The Lost Notebooks of Juan Sweeney de las Minas de Cobras
by Chad Sweeney
$5 (First Class postage paid)
from the Translator's Note
Little is known about the life of Juan Sweeney de las Minas de Cobre. He grew up between Andalusia, Ireland, Oklahoma and Bolivia, lived centuries ago and has yet to be born.
From what can be gathered, Sweeney’s books included Instructions to My Translator, Wet Book of the Otter, The Iconoclast’s Secret Window, and Shouts from the Copper Mines. All that remains of Juan Sweeney’s vast production are the fragments contained here.
Sweeney famously claimed that he thought in English but wrote in Spanish, so that the executioners of the Inquisition and the future fascists of the Spanish Civil War would “choke to death” on his poems. For this reason, I have committed to translating Juan Sweeney’s poems back into English, the language of his thoughts.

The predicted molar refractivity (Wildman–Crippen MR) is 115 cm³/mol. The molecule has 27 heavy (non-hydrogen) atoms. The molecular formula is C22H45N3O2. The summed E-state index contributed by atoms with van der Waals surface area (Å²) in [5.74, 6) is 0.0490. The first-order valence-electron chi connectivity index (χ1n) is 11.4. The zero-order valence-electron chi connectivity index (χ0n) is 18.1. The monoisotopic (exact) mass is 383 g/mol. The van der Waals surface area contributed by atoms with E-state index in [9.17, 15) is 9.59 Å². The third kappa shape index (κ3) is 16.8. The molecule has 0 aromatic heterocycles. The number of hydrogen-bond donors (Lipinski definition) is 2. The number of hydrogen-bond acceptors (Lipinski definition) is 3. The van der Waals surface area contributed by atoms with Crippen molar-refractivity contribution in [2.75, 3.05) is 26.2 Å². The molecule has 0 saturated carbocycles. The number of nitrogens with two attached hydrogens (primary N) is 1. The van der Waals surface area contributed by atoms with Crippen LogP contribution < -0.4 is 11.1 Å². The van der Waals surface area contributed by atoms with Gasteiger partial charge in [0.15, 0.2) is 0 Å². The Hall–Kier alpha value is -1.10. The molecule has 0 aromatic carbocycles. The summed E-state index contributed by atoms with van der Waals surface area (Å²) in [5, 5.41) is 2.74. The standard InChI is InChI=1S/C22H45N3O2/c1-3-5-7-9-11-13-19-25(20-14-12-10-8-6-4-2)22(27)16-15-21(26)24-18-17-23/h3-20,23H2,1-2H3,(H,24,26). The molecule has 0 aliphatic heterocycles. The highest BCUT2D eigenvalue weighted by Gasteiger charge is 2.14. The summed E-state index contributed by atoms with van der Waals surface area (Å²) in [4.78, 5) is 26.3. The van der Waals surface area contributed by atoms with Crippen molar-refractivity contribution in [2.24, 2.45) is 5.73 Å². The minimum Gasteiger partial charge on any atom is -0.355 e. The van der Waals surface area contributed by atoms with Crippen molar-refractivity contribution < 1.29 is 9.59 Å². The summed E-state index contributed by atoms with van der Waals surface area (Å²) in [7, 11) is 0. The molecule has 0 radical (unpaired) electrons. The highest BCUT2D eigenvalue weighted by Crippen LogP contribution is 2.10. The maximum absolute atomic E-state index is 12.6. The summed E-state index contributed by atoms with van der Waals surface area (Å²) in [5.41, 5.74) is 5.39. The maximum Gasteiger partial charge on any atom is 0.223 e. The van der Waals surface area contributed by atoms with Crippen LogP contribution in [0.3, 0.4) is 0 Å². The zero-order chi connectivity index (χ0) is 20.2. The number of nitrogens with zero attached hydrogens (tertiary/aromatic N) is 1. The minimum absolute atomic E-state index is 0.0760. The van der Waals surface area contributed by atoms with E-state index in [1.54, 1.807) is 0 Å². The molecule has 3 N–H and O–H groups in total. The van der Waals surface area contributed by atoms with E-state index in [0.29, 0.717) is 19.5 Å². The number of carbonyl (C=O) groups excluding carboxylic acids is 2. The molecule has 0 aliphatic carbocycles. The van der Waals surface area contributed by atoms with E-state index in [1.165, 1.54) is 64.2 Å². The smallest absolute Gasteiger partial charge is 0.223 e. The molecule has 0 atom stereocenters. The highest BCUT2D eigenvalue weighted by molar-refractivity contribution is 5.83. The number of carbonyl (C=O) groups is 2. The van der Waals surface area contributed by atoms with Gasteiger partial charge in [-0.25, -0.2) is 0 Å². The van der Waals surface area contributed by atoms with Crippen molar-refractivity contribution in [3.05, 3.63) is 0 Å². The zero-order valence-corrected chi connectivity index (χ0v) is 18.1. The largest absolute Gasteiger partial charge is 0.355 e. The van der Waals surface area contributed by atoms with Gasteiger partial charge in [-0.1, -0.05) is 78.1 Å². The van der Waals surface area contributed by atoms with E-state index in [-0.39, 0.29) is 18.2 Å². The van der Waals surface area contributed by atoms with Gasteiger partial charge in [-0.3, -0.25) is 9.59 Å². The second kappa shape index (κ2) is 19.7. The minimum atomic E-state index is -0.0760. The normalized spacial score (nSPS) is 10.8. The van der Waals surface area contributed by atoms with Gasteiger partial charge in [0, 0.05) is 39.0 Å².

Admittedly, I do not like his poetry much and have tried to improve on it when possible. Nevertheless, the work of Juan Sweeney de las Minas de Cobre has branded me forever, and I cannot look away.
Es muy fácil acusar a Dios
por cometer infanticidio,
pues, yo acuso a los sacerdotes
quienes cuidan a nuestra España
como cuidarían a un cementerio.
Sería mejor ser un hombre con una escoba,
barriendo la arena de la playa.
Cuando usted traduce esto,
no traduzca esto.
It’s too easy to accuse God
so I accuse the priests
who tend our Spain
as one would tend a cemetery.
Better to be a man with a broom
sweeping sand from the beach.
When you translate this
don’t translate this.
ABOUT THE AUTHOR
Chad Sweeney is the author of Parable of Hide and Seek (Alice James, 2010), Arranging the Blaze (Anhinga, 2009), An Architecture (BlazeVox, 2007) and A Mirror to Shatter the Hammer (Tarpaulin Sky, 2006). He is co-editor of Parthenon West Review and editor of the City Lights anthology Days I Moved Through Ordinary Sounds: the Teachers of WritersCorps in Poetry and Prose. He lives in Kalamazoo with his wife, Jennifer K. Sweeney.